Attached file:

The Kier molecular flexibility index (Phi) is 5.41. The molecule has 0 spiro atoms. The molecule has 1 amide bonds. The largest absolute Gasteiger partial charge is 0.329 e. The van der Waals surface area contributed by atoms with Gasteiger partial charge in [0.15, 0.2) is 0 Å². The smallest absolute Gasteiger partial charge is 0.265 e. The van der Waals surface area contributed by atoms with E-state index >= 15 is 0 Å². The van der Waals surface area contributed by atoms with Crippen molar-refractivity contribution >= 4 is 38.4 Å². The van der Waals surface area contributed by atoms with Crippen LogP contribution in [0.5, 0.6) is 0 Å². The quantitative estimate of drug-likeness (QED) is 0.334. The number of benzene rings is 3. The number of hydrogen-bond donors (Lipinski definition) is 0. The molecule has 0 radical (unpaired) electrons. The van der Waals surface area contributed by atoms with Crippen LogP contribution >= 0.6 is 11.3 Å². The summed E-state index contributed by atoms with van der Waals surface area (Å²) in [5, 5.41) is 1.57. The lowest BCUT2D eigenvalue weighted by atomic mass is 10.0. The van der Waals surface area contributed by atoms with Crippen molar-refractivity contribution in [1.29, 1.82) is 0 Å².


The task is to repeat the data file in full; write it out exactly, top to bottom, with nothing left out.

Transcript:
The Kier molecular flexibility index (Phi) is 5.41. The molecule has 0 spiro atoms. The molecule has 1 amide bonds. The largest absolute Gasteiger partial charge is 0.329 e. The van der Waals surface area contributed by atoms with Gasteiger partial charge in [0.15, 0.2) is 0 Å². The smallest absolute Gasteiger partial charge is 0.265 e. The van der Waals surface area contributed by atoms with E-state index >= 15 is 0 Å². The van der Waals surface area contributed by atoms with Crippen molar-refractivity contribution >= 4 is 38.4 Å². The van der Waals surface area contributed by atoms with Crippen LogP contribution in [0.5, 0.6) is 0 Å². The quantitative estimate of drug-likeness (QED) is 0.334. The number of benzene rings is 3. The number of hydrogen-bond donors (Lipinski definition) is 0. The molecule has 0 radical (unpaired) electrons. The van der Waals surface area contributed by atoms with Crippen LogP contribution >= 0.6 is 11.3 Å². The summed E-state index contributed by atoms with van der Waals surface area (Å²) in [5, 5.41) is 1.57. The lowest BCUT2D eigenvalue weighted by atomic mass is 10.0. The van der Waals surface area contributed by atoms with Crippen molar-refractivity contribution in [1.29, 1.82) is 0 Å².